A.P. U.S. History Notes
Chapter 31: “Progressivism and the
~ 1901 – 1912 ~
In the beginning of the 1900s, America had 76 million people, mostly in good condition, but
before the first decade of the 20
century, the U.S. would be struck by a movement by people
known as the
, who fought against monopoly, corruption, inefficiency, and social
The purpose of the
was to use the government as an agency
of human welfare.
The Progressives had their roots in the
Greenback Labor Party
of the 1870s and 1880s and
of the 1890s.
Henry Demarest Lloyd
exposed the corruption of the monopoly of the
with his book
Wealth Against Commonwealth
criticized the new rich (those who made money from the trusts) in
The Theory of the Leisure
Other exposers of the corruption of trusts, or
Jacob A. Riis
, writer of
How the Other Half Lives
, a book about the New York
slums, and novelist
, who wrote
Socialists and feminists gained strength, and with people like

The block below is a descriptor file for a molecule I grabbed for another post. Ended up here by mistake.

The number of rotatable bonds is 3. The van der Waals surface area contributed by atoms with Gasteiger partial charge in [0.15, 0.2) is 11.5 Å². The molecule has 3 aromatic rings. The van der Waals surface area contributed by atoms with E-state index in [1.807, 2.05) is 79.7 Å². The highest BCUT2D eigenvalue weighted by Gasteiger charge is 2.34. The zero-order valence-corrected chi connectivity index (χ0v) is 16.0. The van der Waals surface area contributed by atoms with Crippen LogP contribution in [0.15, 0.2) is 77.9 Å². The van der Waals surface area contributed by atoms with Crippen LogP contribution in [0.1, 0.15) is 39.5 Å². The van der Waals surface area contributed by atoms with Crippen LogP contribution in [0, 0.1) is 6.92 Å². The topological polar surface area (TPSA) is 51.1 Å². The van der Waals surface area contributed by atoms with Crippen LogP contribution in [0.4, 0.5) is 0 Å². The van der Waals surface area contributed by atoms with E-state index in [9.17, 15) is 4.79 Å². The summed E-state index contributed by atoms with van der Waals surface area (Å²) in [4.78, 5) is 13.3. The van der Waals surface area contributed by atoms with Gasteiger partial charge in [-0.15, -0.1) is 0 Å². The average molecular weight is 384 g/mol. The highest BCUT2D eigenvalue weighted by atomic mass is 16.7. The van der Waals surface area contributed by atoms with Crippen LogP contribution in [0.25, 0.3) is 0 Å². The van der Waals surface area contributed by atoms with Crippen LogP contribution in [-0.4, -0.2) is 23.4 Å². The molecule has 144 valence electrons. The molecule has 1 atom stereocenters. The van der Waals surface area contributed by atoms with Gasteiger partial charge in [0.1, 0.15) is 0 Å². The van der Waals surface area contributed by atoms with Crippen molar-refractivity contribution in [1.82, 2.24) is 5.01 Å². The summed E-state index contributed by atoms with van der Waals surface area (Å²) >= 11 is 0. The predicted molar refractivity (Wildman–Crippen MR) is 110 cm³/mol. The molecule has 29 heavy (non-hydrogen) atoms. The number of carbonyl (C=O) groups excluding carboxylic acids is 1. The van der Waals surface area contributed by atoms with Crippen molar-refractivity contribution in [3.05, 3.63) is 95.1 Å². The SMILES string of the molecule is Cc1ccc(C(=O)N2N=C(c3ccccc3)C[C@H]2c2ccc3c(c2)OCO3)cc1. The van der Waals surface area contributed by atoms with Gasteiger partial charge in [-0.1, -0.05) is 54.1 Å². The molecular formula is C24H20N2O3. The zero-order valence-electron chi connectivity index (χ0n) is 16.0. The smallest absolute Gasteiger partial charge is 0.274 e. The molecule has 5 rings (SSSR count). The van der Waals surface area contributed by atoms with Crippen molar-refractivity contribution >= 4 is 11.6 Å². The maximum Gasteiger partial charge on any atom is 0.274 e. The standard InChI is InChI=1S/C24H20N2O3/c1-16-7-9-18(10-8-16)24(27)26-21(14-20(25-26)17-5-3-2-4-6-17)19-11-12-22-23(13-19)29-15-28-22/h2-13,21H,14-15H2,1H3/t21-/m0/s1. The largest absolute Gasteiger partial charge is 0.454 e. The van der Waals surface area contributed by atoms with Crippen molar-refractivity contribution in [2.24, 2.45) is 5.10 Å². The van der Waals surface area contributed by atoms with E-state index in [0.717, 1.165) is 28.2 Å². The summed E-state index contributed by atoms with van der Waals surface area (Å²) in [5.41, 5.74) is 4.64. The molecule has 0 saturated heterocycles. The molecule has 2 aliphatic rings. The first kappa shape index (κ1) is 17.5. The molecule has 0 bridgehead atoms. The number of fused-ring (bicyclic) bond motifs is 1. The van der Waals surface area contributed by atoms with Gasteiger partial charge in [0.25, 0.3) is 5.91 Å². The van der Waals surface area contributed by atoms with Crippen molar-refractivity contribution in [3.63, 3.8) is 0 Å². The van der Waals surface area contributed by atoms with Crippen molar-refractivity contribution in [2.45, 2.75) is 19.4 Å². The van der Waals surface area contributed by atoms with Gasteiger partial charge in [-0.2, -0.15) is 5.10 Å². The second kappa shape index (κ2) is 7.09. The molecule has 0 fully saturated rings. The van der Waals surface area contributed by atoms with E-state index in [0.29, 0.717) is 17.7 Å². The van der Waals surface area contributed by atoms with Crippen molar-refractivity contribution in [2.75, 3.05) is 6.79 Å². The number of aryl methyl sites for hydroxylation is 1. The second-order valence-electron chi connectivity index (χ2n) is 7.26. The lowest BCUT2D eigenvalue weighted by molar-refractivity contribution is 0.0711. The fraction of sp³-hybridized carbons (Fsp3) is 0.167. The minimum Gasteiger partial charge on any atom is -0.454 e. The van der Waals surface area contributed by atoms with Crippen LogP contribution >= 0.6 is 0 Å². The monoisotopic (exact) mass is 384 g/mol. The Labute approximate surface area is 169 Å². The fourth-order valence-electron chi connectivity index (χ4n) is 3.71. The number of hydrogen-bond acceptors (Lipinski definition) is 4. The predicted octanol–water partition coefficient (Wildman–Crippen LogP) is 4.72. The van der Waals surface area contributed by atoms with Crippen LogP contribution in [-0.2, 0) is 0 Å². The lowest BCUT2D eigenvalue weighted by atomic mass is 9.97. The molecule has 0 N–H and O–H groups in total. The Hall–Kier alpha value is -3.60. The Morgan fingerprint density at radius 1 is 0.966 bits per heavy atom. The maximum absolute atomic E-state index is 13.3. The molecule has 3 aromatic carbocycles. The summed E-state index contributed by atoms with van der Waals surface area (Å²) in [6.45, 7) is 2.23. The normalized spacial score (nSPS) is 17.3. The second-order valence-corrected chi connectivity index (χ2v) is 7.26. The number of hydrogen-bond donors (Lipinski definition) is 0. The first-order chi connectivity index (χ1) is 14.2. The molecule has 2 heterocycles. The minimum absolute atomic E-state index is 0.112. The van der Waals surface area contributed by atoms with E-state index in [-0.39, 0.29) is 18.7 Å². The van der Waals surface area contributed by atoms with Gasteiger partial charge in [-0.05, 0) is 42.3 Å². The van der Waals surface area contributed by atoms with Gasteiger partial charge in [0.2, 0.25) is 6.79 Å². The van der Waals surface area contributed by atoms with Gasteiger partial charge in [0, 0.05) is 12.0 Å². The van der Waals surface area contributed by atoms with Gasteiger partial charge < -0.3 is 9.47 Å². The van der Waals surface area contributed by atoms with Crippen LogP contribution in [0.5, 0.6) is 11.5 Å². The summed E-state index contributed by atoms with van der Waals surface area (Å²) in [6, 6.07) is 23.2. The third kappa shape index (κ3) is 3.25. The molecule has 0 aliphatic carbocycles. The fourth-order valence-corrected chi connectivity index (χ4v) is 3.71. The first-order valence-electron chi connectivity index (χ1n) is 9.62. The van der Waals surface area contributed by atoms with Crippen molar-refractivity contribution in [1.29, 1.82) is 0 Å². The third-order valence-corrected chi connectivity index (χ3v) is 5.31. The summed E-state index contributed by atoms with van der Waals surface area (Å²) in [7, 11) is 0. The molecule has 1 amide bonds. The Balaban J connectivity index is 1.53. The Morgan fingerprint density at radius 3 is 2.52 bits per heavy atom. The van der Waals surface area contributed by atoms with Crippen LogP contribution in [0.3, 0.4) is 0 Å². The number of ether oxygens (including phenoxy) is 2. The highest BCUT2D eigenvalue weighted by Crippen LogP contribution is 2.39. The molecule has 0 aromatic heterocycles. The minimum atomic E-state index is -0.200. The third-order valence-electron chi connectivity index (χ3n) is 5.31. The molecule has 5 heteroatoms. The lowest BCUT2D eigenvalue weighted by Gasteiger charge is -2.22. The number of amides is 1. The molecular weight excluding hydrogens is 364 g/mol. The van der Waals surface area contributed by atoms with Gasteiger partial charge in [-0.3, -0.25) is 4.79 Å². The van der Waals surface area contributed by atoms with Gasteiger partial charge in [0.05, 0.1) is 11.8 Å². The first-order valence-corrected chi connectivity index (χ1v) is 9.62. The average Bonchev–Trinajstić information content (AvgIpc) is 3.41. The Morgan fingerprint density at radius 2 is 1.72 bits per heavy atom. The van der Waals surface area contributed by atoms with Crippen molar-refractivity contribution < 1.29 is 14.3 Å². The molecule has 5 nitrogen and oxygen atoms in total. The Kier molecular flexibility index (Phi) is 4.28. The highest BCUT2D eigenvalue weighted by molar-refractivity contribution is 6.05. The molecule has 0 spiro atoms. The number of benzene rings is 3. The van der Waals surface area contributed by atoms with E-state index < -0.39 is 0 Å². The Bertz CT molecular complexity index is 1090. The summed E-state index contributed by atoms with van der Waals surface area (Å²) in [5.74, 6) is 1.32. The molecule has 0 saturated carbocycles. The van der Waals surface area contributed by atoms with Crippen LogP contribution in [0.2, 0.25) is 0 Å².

, women entered the Progressive fight.
Raking Muck with the Muckrakers
Beginning about 1902, a group of aggressive ten- and fifteen-cent popular magazines, such as
began flinging the dirt about the trusts.
Despite criticism, reformer-writers ranged far and wide to lay bare the muck on the back of
launched a series of articles in
Shame of the Cities,” in which he unmasked the corrupt alliance between big business
and the government.
Ida M. Tarbell
launched a devastating exposé against Standard Oil.
These writers exposed the mean trust, the “money trust,” the railroad barons, and the corrupt
amassing of American fortunes, this last part done by
Thomas W. Lawson
David G. Phillips
charged that 75 of the 90 U.S. Senators did not represent the people but
actually the railroads and trusts.
Ray Stannard Baker
Following the Color Line
was about the illiteracy of Blacks.
The Bitter Cry of the Children
exposed child labor.
Harvey W. Wiley
exposed the frauds that sold potent patent medicines by experimenting
The muckrakers sincerely believed that the cure to the ill so of American democracy was more
Progressives were mostly middle-class citizens who felt squeezed by both the big trusts above
and the restless immigrant hordes working for cheap labor that came from below.